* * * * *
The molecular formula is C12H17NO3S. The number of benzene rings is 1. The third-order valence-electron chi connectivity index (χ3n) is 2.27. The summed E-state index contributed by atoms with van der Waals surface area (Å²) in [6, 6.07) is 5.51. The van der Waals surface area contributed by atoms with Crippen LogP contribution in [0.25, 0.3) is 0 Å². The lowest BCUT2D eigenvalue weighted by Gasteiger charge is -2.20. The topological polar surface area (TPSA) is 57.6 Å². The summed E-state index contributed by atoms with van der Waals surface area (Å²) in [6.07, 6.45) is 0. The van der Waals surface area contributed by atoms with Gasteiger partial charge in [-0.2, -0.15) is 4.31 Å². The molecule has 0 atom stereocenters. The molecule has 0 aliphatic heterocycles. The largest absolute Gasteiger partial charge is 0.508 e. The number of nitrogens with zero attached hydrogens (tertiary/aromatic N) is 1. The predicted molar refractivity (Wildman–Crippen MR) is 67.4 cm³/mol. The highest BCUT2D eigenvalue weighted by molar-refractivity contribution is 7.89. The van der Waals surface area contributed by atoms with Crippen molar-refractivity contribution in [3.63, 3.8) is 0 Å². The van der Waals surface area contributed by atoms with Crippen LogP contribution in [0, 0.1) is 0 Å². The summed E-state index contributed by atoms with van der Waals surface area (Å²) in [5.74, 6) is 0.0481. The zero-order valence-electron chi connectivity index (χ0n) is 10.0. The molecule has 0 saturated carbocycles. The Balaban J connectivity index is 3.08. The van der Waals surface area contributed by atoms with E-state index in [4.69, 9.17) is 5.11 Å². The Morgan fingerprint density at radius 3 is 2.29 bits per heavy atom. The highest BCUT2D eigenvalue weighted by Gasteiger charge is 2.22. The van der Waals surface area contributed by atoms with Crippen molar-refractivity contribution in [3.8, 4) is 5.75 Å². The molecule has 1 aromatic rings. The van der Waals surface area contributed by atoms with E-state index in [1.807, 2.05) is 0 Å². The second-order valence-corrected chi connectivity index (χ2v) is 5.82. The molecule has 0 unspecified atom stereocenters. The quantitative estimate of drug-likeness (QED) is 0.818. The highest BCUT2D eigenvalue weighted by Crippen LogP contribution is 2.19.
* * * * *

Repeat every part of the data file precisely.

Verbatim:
The molecular formula is C12H17NO3S. The number of benzene rings is 1. The third-order valence-electron chi connectivity index (χ3n) is 2.27. The summed E-state index contributed by atoms with van der Waals surface area (Å²) in [6, 6.07) is 5.51. The van der Waals surface area contributed by atoms with Crippen LogP contribution in [0.25, 0.3) is 0 Å². The lowest BCUT2D eigenvalue weighted by Gasteiger charge is -2.20. The topological polar surface area (TPSA) is 57.6 Å². The summed E-state index contributed by atoms with van der Waals surface area (Å²) in [6.07, 6.45) is 0. The van der Waals surface area contributed by atoms with Gasteiger partial charge in [-0.2, -0.15) is 4.31 Å². The molecule has 0 atom stereocenters. The molecule has 0 aliphatic heterocycles. The largest absolute Gasteiger partial charge is 0.508 e. The number of nitrogens with zero attached hydrogens (tertiary/aromatic N) is 1. The predicted molar refractivity (Wildman–Crippen MR) is 67.4 cm³/mol. The highest BCUT2D eigenvalue weighted by molar-refractivity contribution is 7.89. The van der Waals surface area contributed by atoms with Crippen molar-refractivity contribution in [3.63, 3.8) is 0 Å². The van der Waals surface area contributed by atoms with Crippen LogP contribution in [0, 0.1) is 0 Å². The summed E-state index contributed by atoms with van der Waals surface area (Å²) in [5.74, 6) is 0.0481. The zero-order valence-electron chi connectivity index (χ0n) is 10.0. The molecule has 0 saturated carbocycles. The Balaban J connectivity index is 3.08. The van der Waals surface area contributed by atoms with E-state index in [4.69, 9.17) is 5.11 Å². The Morgan fingerprint density at radius 3 is 2.29 bits per heavy atom. The highest BCUT2D eigenvalue weighted by Gasteiger charge is 2.22. The van der Waals surface area contributed by atoms with Crippen molar-refractivity contribution in [3.8, 4) is 5.75 Å². The molecule has 1 aromatic rings. The van der Waals surface area contributed by atoms with E-state index in [1.807, 2.05) is 0 Å². The second-order valence-corrected chi connectivity index (χ2v) is 5.82. The molecule has 0 unspecified atom stereocenters. The quantitative estimate of drug-likeness (QED) is 0.818. The highest BCUT2D eigenvalue weighted by Crippen LogP contribution is 2.19.